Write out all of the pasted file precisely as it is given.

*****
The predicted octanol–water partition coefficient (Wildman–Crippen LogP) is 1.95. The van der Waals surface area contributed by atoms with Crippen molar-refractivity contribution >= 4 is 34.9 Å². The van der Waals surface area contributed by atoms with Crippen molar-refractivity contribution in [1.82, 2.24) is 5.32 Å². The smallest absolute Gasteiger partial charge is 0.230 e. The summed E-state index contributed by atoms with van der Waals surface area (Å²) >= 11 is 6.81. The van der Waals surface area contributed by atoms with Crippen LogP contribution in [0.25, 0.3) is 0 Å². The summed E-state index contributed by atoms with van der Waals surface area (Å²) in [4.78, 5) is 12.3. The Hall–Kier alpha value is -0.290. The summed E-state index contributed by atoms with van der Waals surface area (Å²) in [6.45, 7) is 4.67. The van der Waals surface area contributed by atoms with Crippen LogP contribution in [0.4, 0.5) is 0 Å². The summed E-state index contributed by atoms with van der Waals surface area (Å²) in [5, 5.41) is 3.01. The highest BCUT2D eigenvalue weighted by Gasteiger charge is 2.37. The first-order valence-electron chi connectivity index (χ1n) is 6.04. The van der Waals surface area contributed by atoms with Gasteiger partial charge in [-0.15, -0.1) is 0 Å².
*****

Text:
The predicted octanol–water partition coefficient (Wildman–Crippen LogP) is 1.95. The van der Waals surface area contributed by atoms with Crippen molar-refractivity contribution >= 4 is 34.9 Å². The van der Waals surface area contributed by atoms with Crippen molar-refractivity contribution in [1.82, 2.24) is 5.32 Å². The smallest absolute Gasteiger partial charge is 0.230 e. The summed E-state index contributed by atoms with van der Waals surface area (Å²) >= 11 is 6.81. The van der Waals surface area contributed by atoms with Crippen LogP contribution in [0.25, 0.3) is 0 Å². The summed E-state index contributed by atoms with van der Waals surface area (Å²) in [4.78, 5) is 12.3. The Hall–Kier alpha value is -0.290. The summed E-state index contributed by atoms with van der Waals surface area (Å²) in [6.45, 7) is 4.67. The van der Waals surface area contributed by atoms with Crippen LogP contribution in [0.4, 0.5) is 0 Å². The summed E-state index contributed by atoms with van der Waals surface area (Å²) in [5, 5.41) is 3.01. The highest BCUT2D eigenvalue weighted by Gasteiger charge is 2.37. The first-order valence-electron chi connectivity index (χ1n) is 6.04. The van der Waals surface area contributed by atoms with Gasteiger partial charge in [-0.15, -0.1) is 0 Å².